Youngblood: Teen Titans with None of the “New”

Youngblood: Teen Titans with None of the “New”

When we decided to do “Year of the Knockoff” here at Women Write About Comics, I decided to jump in front of the bullet and cover a knockoff of my favorite team . . . that also happens to be one of my least favorite comics. That is, of course, Rob Liefeld’s oft-delayed, multiple-publisher magnum

When we decided to do “Year of the Knockoff” here at Women Write About Comics, I decided to jump in front of the bullet and cover a knockoff of my favorite team . . . that also happens to be one of my least favorite comics. That is, of course, Rob Liefeld’s oft-delayed, multiple-publisher magnum opus, Youngblood.

Youngblood sprang from a failed Team Titans pitch that Liefeld made to DC. Some of the characters were obvious stand-ins for Titans characters; Shaft in particular is an obvious pastiche of DC’s Roy Harper. The first four issues were both published twice, with two different scripts by two different writers, so I’m going to look at both and see if the update—done by Joe Casey in 2010—reads any better than the original.

The original series was plotted and penciled by Rob Liefeld, inked by Liefeld and Danny K. Miki, contained dialogue by Hank Kanalz and Liefeld, and colors by Brian Murray, Digital Chameleon, Steve Oliff, and Olyoptics. The original series was also poorly proofed and edited by current Image Publisher Eric Stephenson. The 2010 update maintains the original pencils and inks, but with new scripting from Casey and modern-style digital colors from Matt Yackey.

Youngblood #1 - March 1992 - Hank Kanalz (Writer), Liefeld (Artist), Brian Murray (Colors), Eric Stephenson (Edits?)

The’ll? Really Eric?

The two versions use the same base art, though the second puts some scenes in a different order. Throughout the series are Liefeld hallmarks: lots of leaping, scowling, yelling, and smoke. Cross hatching abounds throughout the series, often used to overdramatic effect. One thing I do love about Liefeld’s art is how dynamic it is; his action scenes jump off the page, making for an exciting read despite the woeful anatomy. I’ve never been the biggest fan of Liefeld, but I do appreciate much of what he brought to the industry. The updated colors in the 2010 version also help to make the art more readable, as it adds some depth to some of the nondescript backgrounds.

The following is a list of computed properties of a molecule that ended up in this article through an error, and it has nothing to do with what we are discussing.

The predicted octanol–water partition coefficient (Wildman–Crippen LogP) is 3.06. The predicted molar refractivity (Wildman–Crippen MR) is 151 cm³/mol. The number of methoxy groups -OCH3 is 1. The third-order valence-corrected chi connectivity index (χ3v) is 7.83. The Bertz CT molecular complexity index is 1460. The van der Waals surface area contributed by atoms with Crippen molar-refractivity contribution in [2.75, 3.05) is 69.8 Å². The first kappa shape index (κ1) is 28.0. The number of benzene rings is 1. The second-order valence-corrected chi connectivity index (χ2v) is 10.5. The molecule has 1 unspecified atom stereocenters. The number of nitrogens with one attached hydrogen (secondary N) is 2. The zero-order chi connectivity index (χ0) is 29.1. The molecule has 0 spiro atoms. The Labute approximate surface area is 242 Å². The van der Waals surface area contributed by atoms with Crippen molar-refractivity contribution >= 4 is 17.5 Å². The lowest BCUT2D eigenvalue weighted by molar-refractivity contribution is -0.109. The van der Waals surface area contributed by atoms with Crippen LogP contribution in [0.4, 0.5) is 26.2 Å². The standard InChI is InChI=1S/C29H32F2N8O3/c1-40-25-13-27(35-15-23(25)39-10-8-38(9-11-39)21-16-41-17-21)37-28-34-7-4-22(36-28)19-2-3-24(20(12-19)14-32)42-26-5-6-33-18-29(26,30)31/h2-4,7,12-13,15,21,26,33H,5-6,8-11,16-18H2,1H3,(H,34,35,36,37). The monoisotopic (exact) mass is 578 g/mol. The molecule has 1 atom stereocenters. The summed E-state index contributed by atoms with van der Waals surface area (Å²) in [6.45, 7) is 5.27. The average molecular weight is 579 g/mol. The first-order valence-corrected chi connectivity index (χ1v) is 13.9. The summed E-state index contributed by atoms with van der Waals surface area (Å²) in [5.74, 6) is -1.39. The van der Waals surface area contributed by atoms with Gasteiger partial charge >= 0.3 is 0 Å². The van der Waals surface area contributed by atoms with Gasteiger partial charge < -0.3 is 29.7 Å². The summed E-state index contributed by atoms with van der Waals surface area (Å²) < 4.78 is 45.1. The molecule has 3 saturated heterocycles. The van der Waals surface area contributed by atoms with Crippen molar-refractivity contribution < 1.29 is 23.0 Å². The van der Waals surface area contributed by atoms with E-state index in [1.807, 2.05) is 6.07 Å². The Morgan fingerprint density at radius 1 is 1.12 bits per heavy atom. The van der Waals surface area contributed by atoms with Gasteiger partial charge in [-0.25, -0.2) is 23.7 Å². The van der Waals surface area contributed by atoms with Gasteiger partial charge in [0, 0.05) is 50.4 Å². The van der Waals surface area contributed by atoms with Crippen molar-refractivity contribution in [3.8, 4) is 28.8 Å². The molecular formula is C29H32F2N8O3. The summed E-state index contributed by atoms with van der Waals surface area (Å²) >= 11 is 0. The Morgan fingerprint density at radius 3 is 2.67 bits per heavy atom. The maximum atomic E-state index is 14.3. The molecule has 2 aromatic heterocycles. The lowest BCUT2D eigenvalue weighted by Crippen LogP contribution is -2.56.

As for the story, the original version was definitely more convoluted to read. As Youngblood #1 was the first Image issue released, it was trying to establish a shared universe of their books, and as such references to other series were shoehorned in, often ones that weren’t even out yet. I caught references to Stormwatch, Shadowhawk, Spawn and Savage Dragon. As someone who hasn’t read much early Image, I appreciate this effort, but it really dragged the scripting down. The worldbuilding would have felt much more organic if they’d let each title breathe on its own first, rather than throwing a myriad of references out during two panels in the third issue. Worse yet was the reference to Stormwatch in issue #4, telling readers to look for it in February—Youngblood #4 itself got delayed until February, and Stormwatch didn’t wind up coming out until the end of March. Let these books establish themselves first, and then start crossing over.

The Youngblood strike teams deal with Middle Eastern dictator Hassan Kussein (who is totally not Saddam Hussein). How do they deal with him, you ask? Psi-Fire blows his head clean up, Scanners-style. Just pops it like a zit with his telepathy. Another strike team is dealing with the Four, a team whose name is a knockoff of Teen Titans villains the Fearsome Five. This is made even more shameless by the fact that two of the Four’s members are Mammoth ripoff Strongarm (with the same weird body harness) and Shimmer ripoff Starbright.